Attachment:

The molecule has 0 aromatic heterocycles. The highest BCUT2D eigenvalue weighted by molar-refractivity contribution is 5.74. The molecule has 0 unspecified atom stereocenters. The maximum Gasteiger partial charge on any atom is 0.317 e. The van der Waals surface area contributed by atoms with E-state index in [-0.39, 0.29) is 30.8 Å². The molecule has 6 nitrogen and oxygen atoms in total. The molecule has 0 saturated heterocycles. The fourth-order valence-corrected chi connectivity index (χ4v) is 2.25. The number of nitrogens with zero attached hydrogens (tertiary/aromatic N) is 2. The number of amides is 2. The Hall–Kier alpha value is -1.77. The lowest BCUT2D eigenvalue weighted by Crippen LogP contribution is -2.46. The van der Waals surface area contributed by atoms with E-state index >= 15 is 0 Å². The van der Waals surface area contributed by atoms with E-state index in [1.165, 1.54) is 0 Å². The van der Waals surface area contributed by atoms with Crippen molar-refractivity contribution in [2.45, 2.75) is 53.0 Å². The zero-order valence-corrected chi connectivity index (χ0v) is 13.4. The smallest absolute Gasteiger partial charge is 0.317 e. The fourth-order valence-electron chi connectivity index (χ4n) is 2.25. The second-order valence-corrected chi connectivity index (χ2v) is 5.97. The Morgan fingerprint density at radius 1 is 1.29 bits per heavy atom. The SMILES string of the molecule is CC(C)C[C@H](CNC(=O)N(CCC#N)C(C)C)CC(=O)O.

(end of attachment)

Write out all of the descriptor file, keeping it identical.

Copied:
The molecule has 0 aromatic heterocycles. The highest BCUT2D eigenvalue weighted by molar-refractivity contribution is 5.74. The molecule has 0 unspecified atom stereocenters. The maximum Gasteiger partial charge on any atom is 0.317 e. The van der Waals surface area contributed by atoms with E-state index in [-0.39, 0.29) is 30.8 Å². The molecule has 6 nitrogen and oxygen atoms in total. The molecule has 0 saturated heterocycles. The fourth-order valence-corrected chi connectivity index (χ4v) is 2.25. The number of nitrogens with zero attached hydrogens (tertiary/aromatic N) is 2. The number of amides is 2. The Hall–Kier alpha value is -1.77. The lowest BCUT2D eigenvalue weighted by Crippen LogP contribution is -2.46. The van der Waals surface area contributed by atoms with E-state index >= 15 is 0 Å². The van der Waals surface area contributed by atoms with E-state index in [1.165, 1.54) is 0 Å². The van der Waals surface area contributed by atoms with Crippen molar-refractivity contribution in [2.45, 2.75) is 53.0 Å². The zero-order valence-corrected chi connectivity index (χ0v) is 13.4. The smallest absolute Gasteiger partial charge is 0.317 e. The fourth-order valence-electron chi connectivity index (χ4n) is 2.25. The second-order valence-corrected chi connectivity index (χ2v) is 5.97. The Morgan fingerprint density at radius 1 is 1.29 bits per heavy atom. The SMILES string of the molecule is CC(C)C[C@H](CNC(=O)N(CCC#N)C(C)C)CC(=O)O.